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article imageControversial holiday light show begins despite neighbor protest

By Kim I. Hartman     Dec 4, 2011 in Entertainment
El Paso - An extravagant, annual holiday light show has begun in an El Paso, Texas, community despite complaints by residents who say traffic congestion in the residential neighborhood disrupts their lives, causing them to find alternative routes home.
The computer-synchronized Christmas light display, that has attracted 10,000 visitors per year for the last six years to the home of El Paso insurance company owner Fred Loya, has some neighbors complaining over unwanted traffic, littering and vandalism, according to the El Paso Times.
Eighty members of the upper-class neighborhood signed a petition and presented it to the City Council which said, "The Loya family has turned our community into an amusement park. The actions of one family living amongst us have caused many within our community to dread the holiday season."
Fred Loya disagrees and said "We all have a right to have an opinion. But their alleged inconvenience is outweighed by the joy of all the smiles."
Loya said the elaborate display that illuminates his home cost $50,000 each year, and is his gift to the residents of El Paso. The nine-minute long display consists of over 230,00 electronically controlled lights, synchronized to holiday music, and a dozen newly added search lights, pointed skyward to assist visitors in finding the residence which is located near the Montwood High School in the Texas community.
Loya has secured all the permits necessary to temporarily block the streets for the show which runs three times per night on weekends in December, says city officials. He has also hired off-duty police officers to alleviate traffic congestion and to provide security, rented portable toilets, placed trash receptacles in the area, and hired crews to clean up any litter left after the holiday light show ends.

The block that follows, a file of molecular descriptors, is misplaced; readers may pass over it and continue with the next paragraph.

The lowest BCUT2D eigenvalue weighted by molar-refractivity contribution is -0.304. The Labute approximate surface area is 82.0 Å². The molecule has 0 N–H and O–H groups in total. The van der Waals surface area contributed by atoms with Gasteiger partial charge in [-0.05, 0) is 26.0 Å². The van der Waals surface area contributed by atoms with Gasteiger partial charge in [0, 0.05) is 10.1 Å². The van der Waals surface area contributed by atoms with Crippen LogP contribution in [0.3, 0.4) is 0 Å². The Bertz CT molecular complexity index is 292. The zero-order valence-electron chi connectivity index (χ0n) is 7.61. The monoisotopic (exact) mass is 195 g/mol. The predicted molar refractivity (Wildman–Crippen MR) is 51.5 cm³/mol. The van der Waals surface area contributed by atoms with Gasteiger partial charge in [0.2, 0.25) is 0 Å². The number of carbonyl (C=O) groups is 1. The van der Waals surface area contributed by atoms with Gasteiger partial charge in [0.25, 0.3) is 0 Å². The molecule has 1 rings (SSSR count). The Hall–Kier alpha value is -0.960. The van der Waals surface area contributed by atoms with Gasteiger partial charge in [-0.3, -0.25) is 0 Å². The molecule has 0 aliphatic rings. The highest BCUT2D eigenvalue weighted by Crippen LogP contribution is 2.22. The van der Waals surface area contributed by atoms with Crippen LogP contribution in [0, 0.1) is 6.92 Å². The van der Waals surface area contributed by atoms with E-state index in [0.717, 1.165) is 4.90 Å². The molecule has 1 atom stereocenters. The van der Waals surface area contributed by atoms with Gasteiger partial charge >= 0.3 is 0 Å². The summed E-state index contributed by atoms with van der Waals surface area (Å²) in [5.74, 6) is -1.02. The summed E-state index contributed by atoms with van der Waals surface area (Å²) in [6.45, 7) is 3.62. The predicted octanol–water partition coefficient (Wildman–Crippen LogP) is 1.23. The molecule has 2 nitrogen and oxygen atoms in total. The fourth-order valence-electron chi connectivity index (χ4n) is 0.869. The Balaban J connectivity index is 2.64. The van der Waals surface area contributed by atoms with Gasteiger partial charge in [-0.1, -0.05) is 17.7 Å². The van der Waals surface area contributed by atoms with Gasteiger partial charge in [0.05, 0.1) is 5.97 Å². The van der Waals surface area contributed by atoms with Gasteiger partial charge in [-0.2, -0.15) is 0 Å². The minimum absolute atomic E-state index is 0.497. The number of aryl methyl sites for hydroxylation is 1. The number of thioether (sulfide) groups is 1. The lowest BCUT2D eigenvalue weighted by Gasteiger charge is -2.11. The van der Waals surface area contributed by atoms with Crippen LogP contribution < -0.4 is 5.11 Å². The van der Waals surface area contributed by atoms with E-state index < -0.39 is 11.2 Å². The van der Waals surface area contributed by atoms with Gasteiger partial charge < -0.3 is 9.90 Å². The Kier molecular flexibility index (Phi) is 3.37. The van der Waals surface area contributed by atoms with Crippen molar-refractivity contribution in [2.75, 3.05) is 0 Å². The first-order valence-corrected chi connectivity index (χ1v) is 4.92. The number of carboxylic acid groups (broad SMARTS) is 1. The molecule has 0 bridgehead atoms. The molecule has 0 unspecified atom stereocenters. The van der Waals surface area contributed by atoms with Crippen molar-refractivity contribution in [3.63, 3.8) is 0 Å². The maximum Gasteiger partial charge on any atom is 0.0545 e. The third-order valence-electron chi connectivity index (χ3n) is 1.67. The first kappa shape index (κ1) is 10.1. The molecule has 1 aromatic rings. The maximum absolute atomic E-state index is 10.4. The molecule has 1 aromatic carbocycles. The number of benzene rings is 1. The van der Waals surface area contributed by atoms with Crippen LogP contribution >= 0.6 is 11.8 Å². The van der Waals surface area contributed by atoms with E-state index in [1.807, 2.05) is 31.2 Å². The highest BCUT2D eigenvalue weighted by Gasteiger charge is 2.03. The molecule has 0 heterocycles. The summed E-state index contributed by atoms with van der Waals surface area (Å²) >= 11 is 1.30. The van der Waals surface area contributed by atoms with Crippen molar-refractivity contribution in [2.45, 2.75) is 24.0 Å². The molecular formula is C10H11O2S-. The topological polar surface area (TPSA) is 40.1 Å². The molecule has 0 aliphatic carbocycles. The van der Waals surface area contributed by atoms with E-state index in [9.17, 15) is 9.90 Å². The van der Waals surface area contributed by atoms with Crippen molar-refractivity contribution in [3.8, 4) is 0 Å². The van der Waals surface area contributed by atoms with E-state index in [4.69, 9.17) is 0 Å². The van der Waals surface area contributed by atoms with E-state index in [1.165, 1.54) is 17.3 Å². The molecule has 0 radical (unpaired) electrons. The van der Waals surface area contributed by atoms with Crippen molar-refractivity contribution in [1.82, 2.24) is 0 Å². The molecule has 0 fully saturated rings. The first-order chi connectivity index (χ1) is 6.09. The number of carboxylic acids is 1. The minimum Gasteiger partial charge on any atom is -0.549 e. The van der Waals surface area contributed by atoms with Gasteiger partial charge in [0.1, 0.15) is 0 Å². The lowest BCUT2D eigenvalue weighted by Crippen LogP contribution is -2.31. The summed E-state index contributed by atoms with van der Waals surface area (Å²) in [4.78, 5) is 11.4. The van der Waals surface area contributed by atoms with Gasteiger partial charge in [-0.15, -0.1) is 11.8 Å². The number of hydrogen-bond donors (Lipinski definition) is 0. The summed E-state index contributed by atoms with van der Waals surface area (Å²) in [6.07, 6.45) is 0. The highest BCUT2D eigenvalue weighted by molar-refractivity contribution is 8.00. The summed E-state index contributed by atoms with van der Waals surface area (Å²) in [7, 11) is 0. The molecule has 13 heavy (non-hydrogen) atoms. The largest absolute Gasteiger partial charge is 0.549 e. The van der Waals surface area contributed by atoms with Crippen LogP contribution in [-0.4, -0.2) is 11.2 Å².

East Side city Rep. Dr. Michiel "Mike" Noe, who lives in the neighborhood, told the El Paso Times, "he understands residents' concerns but that Loya has done everything legally and has worked to mitigate any problems from the display. The city heard them but we couldn't get across to them that you can't just say 'I don't like what they are doing' and force them to stop. Everyone has the right to do what they legally want. Otherwise we are treating one person unfairly."
One longtime neighborhood resident, Art Aguirre said, "the people who complain are exaggerating problems, and that the presence of off-duty police makes him feel very safe and comfortable. I come here every weekend myself to see the smiles. I think it's great what (Loya) is doing out of his own pocket. I find it hard to believe people would complain about what is free and beautiful entertainment."
Most commenters to the numerous videos posted on YouTube call the show awesome and amazing, and say it has become a traditional part of their holiday season to see the Christmas light display at Loya's home.
Fred Loya told news media who were present at Wednesday night's test run of the holiday light display, "We are proud of the show and as long as the people of El Paso support it, we will keep doing it. They call it the Loya light show. It is not. It is the 'El Paso Christmas Lights' show. The show belongs, not to this neighborhood, it belongs to all of El Paso."
The El Paso Christmas Light show began Dec. 2 and can be seen at 6, 7, and 8 p.m., every Friday, Saturday and Sunday until Christmas Day. Loya said parking is available at Montwood High School, and Cross Point Church, 11995 Montwood.
Loya's holiday light display is one of hundreds that attract visitors around the country. The Holdman Christmas house light display in Utah was an annual favourite of residents but was eventually moved to a local mall after traffic exceeded what could be safely handled by area law enforcement and the Home Owners Association put limits on when it could take place.
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